# A question about Matrix Mechanics

1. Dec 6, 2013

### naima

I do not see why
"the matrix element Amn is the (m − n)th Fourier coefficient of the classical orbit, the matrix for A is nonzero only on the line just above the diagonal, where it is equal to √2En"

Where can i find this (m-n)th coefficient? in which serie?
thank you.

2. Dec 6, 2013

### Simon Bridge

To understand this, you need to look back at what the matrix is supposed to be describing - how it is derived.
It can get confusing to just work in individual elements ... so work out the $A_{1-4,1-4}$ elements the long way.

3. Dec 7, 2013

### naima

I am reading papers on the origins of QM.
Heisenberg did not know what a matrix was.
He started with frequencies intensities and orbits.
When he has a periodical orbit (Om) he takes its fourier serie. It has different coefficients and he says that
the (m-n)th is to be placed in a square tableau. It gives information on the transition to the (On) orbit.
This is the point i want to understand. Why does an orbit Om contain information about another orbit On?

4. Dec 7, 2013

### Simon Bridge

You need to know what the matrix is for to understand what it says ... how are the rows and columns determined? What decides which number goes into a particular place?
"He started with frequencies and intensities and orbits" of what exactly?

It looks like he's talking about a transition matrix - the realization of which was arrived at by the back door - so to speak. By understanding the physics involved. It's very difficult to do it that way. We usually teach it the forward way these days.

In general, you set up a matrix by manipulating two sets of numbers.
A particular off-diagonal element will be composed of information about both the original values for that entry because that is how it is calculated. For instance - look at a multiplication grid: the A(n,m)=n*m.
In this case, the mth column is the multiplication table for the number m. (the 2nd for is the "x2 table" etc) and the trace of A is the series of squares. Can you see how this happens?

in QM you can have a wavefunction which can be expanded in a basis - so we can write it as a sum of basis vectors $$\psi = \sum_n a_n\psi_n$$ and we say that $\psi$ represents a superposition of the basis states.

We can, as a shorthand, express the wavefunction $\psi_a$ as a vector $\vec a = (a_1, a_2, \cdots)^t$ against that basis ... and another $\psi_b$ may have a different expansion: $\vec b = (b_1,b_2,\cdots)^t$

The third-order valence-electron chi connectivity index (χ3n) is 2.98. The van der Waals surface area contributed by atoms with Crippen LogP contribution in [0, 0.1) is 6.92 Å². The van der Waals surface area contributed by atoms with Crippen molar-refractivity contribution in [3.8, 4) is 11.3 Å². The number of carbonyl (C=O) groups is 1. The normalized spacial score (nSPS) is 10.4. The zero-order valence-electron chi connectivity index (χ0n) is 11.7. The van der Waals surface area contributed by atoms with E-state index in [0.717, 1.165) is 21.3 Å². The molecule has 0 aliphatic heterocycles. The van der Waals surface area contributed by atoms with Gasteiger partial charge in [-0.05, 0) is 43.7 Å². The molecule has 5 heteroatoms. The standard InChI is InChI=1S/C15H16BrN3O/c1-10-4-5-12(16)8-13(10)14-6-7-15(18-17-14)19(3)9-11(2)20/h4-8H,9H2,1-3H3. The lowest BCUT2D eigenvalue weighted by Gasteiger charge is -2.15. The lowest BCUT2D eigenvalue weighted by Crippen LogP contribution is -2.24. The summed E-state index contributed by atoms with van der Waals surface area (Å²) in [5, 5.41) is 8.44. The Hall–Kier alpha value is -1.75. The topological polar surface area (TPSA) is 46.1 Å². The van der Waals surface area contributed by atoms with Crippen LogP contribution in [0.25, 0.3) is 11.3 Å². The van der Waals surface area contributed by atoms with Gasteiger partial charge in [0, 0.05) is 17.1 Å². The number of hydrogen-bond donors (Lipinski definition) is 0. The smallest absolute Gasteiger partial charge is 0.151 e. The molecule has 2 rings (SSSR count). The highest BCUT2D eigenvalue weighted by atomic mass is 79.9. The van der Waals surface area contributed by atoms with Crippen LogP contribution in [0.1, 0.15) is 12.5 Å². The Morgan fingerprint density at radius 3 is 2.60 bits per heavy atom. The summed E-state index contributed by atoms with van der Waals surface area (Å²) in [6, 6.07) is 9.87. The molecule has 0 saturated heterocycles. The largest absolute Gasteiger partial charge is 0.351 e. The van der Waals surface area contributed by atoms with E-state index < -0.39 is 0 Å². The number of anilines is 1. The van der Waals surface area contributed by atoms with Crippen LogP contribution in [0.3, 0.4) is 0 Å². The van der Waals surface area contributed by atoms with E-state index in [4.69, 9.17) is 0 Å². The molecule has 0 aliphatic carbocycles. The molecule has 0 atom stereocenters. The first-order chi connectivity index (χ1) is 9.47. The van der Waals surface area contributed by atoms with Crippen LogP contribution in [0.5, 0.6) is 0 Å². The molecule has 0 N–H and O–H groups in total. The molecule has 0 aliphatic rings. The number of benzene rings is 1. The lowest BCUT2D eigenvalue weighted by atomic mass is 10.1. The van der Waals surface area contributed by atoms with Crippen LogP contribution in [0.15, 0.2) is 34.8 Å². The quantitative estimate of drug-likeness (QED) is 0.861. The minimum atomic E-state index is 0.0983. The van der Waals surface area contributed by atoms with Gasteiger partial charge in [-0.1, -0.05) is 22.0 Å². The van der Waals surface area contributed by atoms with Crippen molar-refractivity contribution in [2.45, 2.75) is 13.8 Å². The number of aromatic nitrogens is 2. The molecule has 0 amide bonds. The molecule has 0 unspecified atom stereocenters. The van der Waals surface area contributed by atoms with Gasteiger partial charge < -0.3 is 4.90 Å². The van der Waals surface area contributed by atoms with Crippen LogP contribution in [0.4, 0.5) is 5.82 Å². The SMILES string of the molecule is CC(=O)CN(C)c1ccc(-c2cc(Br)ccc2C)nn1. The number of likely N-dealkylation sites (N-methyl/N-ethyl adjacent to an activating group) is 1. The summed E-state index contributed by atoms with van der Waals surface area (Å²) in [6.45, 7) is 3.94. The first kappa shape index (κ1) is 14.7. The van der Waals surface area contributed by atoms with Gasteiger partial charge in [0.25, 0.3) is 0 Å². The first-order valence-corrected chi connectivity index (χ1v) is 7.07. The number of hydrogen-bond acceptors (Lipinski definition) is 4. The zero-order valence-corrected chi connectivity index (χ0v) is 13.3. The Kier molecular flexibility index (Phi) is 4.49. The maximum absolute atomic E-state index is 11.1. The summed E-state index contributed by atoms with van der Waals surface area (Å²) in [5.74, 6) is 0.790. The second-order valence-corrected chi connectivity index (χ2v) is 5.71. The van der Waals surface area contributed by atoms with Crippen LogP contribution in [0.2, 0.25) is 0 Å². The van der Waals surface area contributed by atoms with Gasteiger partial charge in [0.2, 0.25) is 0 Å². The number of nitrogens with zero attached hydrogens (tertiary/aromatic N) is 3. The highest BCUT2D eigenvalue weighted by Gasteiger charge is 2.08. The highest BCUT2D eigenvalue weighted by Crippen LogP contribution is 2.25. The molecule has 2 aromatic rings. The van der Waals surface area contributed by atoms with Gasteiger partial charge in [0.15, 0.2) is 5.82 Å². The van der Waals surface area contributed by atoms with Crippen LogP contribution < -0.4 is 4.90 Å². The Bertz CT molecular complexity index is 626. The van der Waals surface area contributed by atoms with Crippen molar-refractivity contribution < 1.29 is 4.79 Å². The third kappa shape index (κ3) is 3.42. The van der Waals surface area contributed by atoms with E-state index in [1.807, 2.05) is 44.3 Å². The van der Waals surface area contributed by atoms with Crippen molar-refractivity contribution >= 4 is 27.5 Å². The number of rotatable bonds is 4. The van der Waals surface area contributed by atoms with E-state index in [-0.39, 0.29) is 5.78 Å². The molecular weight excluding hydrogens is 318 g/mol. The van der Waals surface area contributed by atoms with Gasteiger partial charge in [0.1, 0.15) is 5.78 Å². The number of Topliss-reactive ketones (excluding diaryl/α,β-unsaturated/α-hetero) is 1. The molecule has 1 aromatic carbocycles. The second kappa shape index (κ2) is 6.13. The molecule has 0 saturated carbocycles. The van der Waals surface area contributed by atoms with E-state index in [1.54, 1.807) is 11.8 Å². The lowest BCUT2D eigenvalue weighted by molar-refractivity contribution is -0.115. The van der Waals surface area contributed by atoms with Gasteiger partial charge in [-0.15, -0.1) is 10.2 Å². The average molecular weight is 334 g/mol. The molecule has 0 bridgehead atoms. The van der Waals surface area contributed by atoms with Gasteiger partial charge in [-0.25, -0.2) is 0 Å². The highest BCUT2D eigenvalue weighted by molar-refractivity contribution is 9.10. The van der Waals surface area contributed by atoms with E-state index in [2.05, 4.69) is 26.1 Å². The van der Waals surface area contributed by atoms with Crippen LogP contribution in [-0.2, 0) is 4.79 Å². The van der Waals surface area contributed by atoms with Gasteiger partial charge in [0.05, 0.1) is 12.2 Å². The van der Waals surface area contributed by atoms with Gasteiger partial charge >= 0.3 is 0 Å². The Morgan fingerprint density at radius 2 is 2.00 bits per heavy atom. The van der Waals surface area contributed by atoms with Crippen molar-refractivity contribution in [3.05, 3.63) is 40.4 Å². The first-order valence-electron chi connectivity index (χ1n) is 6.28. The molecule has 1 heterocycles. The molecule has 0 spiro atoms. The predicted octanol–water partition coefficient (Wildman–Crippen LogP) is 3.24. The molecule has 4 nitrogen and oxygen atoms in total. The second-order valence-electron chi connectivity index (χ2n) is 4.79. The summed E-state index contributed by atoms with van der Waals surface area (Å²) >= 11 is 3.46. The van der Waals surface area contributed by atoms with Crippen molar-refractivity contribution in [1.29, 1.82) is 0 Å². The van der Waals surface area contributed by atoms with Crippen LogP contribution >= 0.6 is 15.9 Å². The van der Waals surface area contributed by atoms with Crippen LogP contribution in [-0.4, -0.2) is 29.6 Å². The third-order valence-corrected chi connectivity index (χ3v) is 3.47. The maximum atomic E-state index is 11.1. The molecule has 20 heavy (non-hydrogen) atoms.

We could construct the matrix $A: A_{nm}=a_n^\star b_m$ then it should be clear why the off-diagonal elements could contain information about the "orbits" $\psi_a$ and $\psi_b$. But - without understanding how the matrix was constructed, you cannot understand the relationship each element is describing.

The origins that you are reading are of interest only for the history though, not the physics.

Last edited: Dec 7, 2013
5. Dec 8, 2013

### naima

Are you saying:
Do not read Heisenberg, do not read what Dirac said. they belong to history. Read only Peskin and Srednicki textbook.
I think that theoricists like Witten, Penrose et al. have read everything.

6. Dec 8, 2013

### dauto

Have you ever read Newton's Principia? Often times original work is hard to understand. Go ahead and read them if you want to but be aware that there other easier ways to learn theoretical physics.

7. Dec 8, 2013

### Bill_K

Perhaps, but I strongly doubt it. I know for a fact that this was not Feynman's approach. Paraphrasing, his advice was, reading the old papers will just cause you to make the same mistakes.

8. Dec 8, 2013

### Jano L.

Reading modern textbooks on the subject is useful, to get some idea about the current majority view on the subject and because textbook authors try to be pedagogical and sometimes they succeed. Perhaps the best way to begin study of the subject is to read few standard textbooks on it first.

One of the best textbooks on wave mechanics, atoms and molecules I know, by Feynman's teacher John Slater, "Quantum theory of atomic structure" contains references to important original papers scattered throughout the book. Undoubtedly he read a lot from them and thought they were helpful and serious student should read them too.

I can say from my own experience that reading old papers is very valuable, especially on modern 20th century physics. I liked especially collection of papers by van der Waerden "Sources of Quantum Mechanics", Schroedinger's papers in "Collected papers on wave mechanics" and Planck's book "Theory of heat radiation".

If you already understand what modern textbooks try to say, reading original papers and books written by Planck, Schroedinger, Einstein, Bohr, Dirac, Heisenberg and others will help you to fill in some of the gaps and help to look at the basic items of the theory from a different point of view than that found in recent textbooks, which can be very useful in improving physical theory.